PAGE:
Q: How do cedar and lodgepole pine grow in North Dakota? (e-mail reference)

A: Selecting the plants based on their seed ancestry is important. Lodgepole pine typically is hardy to zone 5, but with the zonal changes now being re-established, it would be bumped up to zone 4, which would incorporate a large area of North Dakota. Research indicates that seed selected from the northern provinces of Canada or higher elevations will survive better than seed selected from more southern locations or lower elevations. The same would apply to the cedars.

Q: I have African violets that are doing well, but a few leaves are losing color and becoming white. There are no insect infestations and I do not think it is a fungus or mold. This has happened once before, but it went away. I would like to find out what causes the problem because the plants are very unattractive during this period. (e-mail reference)

A: If it is not powdery mildew, then I don't know what the affliction could be. This usually is brought on by stagnant air and high humidity.

Q: I bought a tulip a few weeks ago. It flowered for few days after I purchased the plant, but then the stem bent, became dark green and eventually made the flower point toward the ground. I thought it was due to a lack of water, so I propped it up and have been keeping the soil moist. Yesterday, the flower began to wilt. Is my tulip dying or is this normal tulip behavior? Can I save the tulip bulb if I cut the flower off and wait until the leaves turn yellow? (e-mail reference)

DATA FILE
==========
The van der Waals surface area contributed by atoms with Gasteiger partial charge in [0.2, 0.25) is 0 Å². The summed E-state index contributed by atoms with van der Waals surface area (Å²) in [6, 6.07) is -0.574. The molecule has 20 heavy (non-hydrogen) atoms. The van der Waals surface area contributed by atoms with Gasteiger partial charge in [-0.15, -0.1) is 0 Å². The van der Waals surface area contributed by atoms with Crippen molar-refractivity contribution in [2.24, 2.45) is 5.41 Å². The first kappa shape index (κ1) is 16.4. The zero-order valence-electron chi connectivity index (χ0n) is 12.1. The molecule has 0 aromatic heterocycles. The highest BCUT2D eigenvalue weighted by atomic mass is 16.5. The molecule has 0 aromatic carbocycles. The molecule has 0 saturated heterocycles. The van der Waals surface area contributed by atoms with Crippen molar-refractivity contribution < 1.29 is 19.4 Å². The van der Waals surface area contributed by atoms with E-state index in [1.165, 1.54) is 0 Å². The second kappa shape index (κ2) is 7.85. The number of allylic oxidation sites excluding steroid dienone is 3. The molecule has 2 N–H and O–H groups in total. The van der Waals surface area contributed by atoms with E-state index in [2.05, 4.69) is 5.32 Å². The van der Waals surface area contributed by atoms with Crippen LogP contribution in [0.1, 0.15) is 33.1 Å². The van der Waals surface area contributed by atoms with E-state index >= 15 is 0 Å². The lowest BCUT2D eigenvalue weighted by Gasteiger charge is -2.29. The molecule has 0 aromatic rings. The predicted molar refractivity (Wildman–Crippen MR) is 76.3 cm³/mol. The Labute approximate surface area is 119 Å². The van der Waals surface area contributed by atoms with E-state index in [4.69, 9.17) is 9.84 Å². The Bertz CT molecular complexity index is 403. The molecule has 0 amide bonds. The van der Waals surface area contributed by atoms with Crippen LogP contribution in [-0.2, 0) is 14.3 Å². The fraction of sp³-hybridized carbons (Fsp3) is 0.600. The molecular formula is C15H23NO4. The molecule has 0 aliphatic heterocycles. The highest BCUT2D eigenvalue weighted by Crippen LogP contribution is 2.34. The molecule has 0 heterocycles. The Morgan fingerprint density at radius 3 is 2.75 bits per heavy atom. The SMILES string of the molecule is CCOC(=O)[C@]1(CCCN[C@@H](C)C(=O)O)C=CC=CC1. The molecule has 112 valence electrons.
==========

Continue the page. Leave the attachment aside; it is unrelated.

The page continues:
A: In a nutshell, the answer is yes! The bulb can be planted outdoors this summer and will or should produce some flowers for you the next spring.

Q: I would like to know what time of year peonies start to bloom and how long into summer they bloom. Do they bloom up to the first frost? (Berryville, Ark.)

A: You need to educate yourself on peonies. Go to my Web site at for the information. The information is valid for North Dakota and the surrounding areas of the upper Midwest. What they do in your part of the country would be a guess on my part. I imagine the same pattern would follow, but not the same months. I doubt that the peonies will flower right up to the first frost. You might want to check with the horticulturists at the Arkansas Extension Service through your county office or the university.

NDSU Agriculture Communication

Source:Ron Smith, (701) 231-8161,
Editor:Rich Mattern, (701) 231-6136,